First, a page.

Eco-feminist Readings of 19th-Century American Women's Fiction

full name / name of organization: 
Jane Rosecrans, J. Sargeant Reynolds Community College
contact email: 

45th Annual Convention, Northeast Modern Language Association (NeMLA)
April 3-6, 2014
Harrisburg, Pennsylvania
Host: Susquehanna University
Eco-feminism focuses on depictions of the natural world which help to illuminate 'the oppression, subordination, or domination of women,' revealing associations between the 'unjustified domination of women [. . .] and of non-human nature' (Warren 1-2). The domestic sphere of the nineteenth century necessarily included interactions with animals and the natural world, and women writing in nineteenth-century America were often uniquely situated to examine human relations with non-human nature from a different vantage point than those that centered on a more traditional patriarchal perspective. Annette Kolodny has written extensively about the process by which male writers gender the landscapes they survey as female in order to justify conquest, a construct which also reinforces the domination and oppression of women. Even into the nineteenth century, as westward expansion continued and urbanization increased, the male gaze surveyed and appropriated the female landscape and its resources. How do women writing in the 19th-century represent the environments in which they live? How do they characterize their relationships with nature, if not as conquerors or explorers? And how might such relations with non-human life forms reflect strategies of empowerment, or alternatives to patriarchal society? This panel would like to explore eco-feminist readings of 19th-century fiction -- texts which illuminate some aspect of the parallel domination of women and non-human nature and/or that challenge these oppressive constructs.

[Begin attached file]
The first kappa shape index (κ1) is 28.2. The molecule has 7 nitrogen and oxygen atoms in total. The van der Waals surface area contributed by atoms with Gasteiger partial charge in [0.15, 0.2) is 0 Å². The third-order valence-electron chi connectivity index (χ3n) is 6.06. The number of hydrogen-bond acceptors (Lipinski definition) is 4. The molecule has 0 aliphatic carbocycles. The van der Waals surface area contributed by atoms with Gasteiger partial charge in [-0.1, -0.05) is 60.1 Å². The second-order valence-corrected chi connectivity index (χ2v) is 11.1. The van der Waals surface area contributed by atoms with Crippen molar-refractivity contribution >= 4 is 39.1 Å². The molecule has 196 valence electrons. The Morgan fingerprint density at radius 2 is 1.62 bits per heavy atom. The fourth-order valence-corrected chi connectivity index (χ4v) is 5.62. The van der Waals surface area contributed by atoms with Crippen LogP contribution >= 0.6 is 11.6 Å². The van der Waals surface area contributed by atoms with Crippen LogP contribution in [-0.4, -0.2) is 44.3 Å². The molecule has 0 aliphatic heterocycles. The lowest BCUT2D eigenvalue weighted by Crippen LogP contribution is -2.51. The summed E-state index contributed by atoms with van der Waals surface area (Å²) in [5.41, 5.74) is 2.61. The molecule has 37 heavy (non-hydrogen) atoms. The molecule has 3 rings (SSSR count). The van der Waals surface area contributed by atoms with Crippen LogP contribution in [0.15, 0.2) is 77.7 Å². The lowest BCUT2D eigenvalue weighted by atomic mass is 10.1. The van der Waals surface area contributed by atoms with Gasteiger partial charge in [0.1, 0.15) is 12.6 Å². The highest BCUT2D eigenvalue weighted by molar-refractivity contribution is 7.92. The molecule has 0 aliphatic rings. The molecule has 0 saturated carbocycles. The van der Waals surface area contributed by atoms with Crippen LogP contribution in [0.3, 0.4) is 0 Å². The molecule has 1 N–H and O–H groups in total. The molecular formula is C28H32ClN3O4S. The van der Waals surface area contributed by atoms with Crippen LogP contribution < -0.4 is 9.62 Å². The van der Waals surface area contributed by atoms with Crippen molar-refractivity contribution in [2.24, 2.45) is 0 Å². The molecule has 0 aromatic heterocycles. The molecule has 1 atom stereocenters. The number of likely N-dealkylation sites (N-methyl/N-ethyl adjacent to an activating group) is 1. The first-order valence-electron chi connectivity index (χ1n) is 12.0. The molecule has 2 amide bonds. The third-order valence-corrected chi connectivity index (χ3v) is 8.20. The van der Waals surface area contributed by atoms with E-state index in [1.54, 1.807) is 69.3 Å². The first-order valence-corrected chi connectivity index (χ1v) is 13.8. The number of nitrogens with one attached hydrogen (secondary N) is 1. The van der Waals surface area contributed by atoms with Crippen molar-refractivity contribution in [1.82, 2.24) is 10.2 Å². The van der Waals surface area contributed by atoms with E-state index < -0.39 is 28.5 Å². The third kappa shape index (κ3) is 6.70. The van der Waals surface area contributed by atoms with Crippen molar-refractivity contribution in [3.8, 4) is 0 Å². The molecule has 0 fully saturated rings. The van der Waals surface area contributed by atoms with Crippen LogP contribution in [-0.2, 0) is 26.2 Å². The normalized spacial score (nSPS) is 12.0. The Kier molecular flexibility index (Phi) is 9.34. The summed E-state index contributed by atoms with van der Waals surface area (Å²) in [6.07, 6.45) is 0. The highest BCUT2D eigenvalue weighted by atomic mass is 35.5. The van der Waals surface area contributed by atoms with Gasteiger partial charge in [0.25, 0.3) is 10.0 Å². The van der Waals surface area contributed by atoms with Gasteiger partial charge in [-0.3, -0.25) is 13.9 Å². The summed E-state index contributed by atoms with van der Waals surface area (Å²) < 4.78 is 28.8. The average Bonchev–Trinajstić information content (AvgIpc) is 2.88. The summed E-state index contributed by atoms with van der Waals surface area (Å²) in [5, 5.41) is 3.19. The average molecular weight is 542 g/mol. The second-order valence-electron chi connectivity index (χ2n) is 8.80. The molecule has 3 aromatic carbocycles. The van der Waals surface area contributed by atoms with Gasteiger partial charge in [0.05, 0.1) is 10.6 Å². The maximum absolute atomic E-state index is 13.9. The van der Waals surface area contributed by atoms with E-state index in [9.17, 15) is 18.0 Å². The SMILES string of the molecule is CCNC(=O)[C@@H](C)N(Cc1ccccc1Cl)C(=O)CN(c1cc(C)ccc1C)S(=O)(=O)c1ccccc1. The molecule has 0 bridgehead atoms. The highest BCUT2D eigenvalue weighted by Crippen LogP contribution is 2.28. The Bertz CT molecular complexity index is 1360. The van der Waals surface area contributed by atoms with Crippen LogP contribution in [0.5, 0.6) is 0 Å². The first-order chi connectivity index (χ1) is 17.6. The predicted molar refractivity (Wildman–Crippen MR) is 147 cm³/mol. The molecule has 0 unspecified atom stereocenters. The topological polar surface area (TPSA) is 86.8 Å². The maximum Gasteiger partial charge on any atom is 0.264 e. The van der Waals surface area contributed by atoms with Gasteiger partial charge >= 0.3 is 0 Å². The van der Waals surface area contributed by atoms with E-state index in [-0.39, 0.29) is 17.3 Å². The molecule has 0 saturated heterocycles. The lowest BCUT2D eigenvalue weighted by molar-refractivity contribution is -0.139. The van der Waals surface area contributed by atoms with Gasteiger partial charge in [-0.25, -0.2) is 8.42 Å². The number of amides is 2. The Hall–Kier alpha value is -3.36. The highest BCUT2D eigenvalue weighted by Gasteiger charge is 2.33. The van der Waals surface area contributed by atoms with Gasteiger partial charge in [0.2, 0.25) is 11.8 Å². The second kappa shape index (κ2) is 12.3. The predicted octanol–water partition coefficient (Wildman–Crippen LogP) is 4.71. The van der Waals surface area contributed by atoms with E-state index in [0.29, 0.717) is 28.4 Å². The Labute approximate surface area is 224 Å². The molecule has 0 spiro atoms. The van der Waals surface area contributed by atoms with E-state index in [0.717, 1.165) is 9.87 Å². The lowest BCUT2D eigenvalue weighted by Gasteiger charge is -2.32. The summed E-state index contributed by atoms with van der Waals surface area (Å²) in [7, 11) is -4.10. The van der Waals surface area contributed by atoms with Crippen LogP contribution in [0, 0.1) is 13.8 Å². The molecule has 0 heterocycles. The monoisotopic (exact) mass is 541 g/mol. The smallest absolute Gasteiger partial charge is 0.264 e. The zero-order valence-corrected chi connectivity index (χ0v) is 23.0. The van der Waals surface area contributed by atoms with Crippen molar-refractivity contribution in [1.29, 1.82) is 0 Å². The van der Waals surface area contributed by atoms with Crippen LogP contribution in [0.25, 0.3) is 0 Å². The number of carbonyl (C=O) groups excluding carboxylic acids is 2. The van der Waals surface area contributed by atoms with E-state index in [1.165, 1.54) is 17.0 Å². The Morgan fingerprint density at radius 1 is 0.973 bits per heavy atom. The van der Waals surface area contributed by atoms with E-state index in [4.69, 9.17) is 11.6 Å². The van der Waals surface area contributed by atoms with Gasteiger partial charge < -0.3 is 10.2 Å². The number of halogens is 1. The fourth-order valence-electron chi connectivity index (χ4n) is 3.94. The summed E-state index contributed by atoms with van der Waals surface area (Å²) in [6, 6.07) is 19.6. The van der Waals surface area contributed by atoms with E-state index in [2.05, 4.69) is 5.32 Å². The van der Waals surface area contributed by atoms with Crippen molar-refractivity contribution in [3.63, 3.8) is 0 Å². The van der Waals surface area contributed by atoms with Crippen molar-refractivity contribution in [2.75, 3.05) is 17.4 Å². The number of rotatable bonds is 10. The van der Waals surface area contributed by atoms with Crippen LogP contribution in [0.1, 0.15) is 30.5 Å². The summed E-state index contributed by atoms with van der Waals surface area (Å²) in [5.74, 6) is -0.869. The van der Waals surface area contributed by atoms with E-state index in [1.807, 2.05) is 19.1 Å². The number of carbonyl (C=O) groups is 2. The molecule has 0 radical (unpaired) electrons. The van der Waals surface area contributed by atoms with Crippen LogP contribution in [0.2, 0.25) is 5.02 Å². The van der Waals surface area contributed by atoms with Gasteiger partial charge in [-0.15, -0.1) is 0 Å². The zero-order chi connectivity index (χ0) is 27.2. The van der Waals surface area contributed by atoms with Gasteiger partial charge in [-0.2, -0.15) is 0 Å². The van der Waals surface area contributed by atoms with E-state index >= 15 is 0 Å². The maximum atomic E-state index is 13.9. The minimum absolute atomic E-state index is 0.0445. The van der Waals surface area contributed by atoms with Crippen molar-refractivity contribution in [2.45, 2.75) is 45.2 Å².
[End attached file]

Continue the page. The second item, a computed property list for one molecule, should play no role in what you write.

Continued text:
Please submit 1-page abstracts to Jane Rosecrans at
Deadline: September 30, 2013
Please include with your abstract:
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Interested participants may submit abstracts to more than one NeMLA session; however, panelists can only present one paper (panel or seminar). Convention participants may present a paper at a panel and also present at a creative session or participate in a roundtable.